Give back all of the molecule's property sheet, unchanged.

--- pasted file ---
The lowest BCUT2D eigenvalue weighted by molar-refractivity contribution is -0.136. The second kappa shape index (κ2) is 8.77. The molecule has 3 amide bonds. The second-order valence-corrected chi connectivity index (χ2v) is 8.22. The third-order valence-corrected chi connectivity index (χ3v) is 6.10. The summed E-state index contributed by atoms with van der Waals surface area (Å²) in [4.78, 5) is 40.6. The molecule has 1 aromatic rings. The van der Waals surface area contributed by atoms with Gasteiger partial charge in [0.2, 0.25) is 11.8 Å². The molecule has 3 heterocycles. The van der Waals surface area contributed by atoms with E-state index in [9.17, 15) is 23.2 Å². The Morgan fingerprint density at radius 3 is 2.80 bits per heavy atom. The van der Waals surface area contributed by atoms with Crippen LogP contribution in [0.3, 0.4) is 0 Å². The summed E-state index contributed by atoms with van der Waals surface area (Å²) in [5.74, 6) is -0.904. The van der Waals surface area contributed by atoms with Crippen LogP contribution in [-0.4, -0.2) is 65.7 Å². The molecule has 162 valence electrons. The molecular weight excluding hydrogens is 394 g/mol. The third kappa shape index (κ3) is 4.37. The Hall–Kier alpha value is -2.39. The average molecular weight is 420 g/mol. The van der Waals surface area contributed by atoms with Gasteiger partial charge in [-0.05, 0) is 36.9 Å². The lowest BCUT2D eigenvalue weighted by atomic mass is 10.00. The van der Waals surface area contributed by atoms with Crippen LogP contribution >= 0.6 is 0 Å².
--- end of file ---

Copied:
The lowest BCUT2D eigenvalue weighted by molar-refractivity contribution is -0.136. The second kappa shape index (κ2) is 8.77. The molecule has 3 amide bonds. The second-order valence-corrected chi connectivity index (χ2v) is 8.22. The third-order valence-corrected chi connectivity index (χ3v) is 6.10. The summed E-state index contributed by atoms with van der Waals surface area (Å²) in [4.78, 5) is 40.6. The molecule has 1 aromatic rings. The van der Waals surface area contributed by atoms with Gasteiger partial charge in [0.2, 0.25) is 11.8 Å². The molecule has 3 heterocycles. The van der Waals surface area contributed by atoms with E-state index in [9.17, 15) is 23.2 Å². The Morgan fingerprint density at radius 3 is 2.80 bits per heavy atom. The van der Waals surface area contributed by atoms with Crippen LogP contribution in [0.3, 0.4) is 0 Å². The summed E-state index contributed by atoms with van der Waals surface area (Å²) in [5.74, 6) is -0.904. The van der Waals surface area contributed by atoms with Crippen LogP contribution in [-0.4, -0.2) is 65.7 Å². The molecule has 162 valence electrons. The molecular weight excluding hydrogens is 394 g/mol. The third kappa shape index (κ3) is 4.37. The Hall–Kier alpha value is -2.39. The average molecular weight is 420 g/mol. The van der Waals surface area contributed by atoms with Gasteiger partial charge in [-0.05, 0) is 36.9 Å². The lowest BCUT2D eigenvalue weighted by atomic mass is 10.00. The van der Waals surface area contributed by atoms with Crippen LogP contribution >= 0.6 is 0 Å².